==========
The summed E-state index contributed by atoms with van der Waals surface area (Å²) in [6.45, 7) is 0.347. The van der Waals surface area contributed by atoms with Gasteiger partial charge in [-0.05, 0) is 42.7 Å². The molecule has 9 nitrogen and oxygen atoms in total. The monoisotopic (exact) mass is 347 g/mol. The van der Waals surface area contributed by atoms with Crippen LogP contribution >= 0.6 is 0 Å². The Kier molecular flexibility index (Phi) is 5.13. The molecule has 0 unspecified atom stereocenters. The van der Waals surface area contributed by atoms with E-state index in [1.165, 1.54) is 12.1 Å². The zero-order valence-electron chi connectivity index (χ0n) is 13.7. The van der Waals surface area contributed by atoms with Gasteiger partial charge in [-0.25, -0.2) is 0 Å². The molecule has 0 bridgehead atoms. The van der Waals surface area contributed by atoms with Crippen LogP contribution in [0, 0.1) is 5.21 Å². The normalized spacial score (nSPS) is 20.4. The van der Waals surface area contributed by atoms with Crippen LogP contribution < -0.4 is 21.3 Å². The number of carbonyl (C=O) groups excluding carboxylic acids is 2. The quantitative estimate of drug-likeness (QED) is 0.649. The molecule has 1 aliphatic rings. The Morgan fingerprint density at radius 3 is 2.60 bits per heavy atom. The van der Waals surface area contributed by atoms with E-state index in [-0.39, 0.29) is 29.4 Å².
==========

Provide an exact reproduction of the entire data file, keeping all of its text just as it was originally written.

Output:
The summed E-state index contributed by atoms with van der Waals surface area (Å²) in [6.45, 7) is 0.347. The van der Waals surface area contributed by atoms with Gasteiger partial charge in [-0.05, 0) is 42.7 Å². The molecule has 9 nitrogen and oxygen atoms in total. The monoisotopic (exact) mass is 347 g/mol. The van der Waals surface area contributed by atoms with Crippen LogP contribution >= 0.6 is 0 Å². The Kier molecular flexibility index (Phi) is 5.13. The molecule has 0 unspecified atom stereocenters. The van der Waals surface area contributed by atoms with E-state index in [1.165, 1.54) is 12.1 Å². The zero-order valence-electron chi connectivity index (χ0n) is 13.7. The van der Waals surface area contributed by atoms with Gasteiger partial charge in [-0.25, -0.2) is 0 Å². The molecule has 0 bridgehead atoms. The van der Waals surface area contributed by atoms with Crippen LogP contribution in [0, 0.1) is 5.21 Å². The normalized spacial score (nSPS) is 20.4. The van der Waals surface area contributed by atoms with Crippen LogP contribution < -0.4 is 21.3 Å². The number of carbonyl (C=O) groups excluding carboxylic acids is 2. The quantitative estimate of drug-likeness (QED) is 0.649. The molecule has 1 aliphatic rings. The Morgan fingerprint density at radius 3 is 2.60 bits per heavy atom. The van der Waals surface area contributed by atoms with E-state index in [-0.39, 0.29) is 29.4 Å².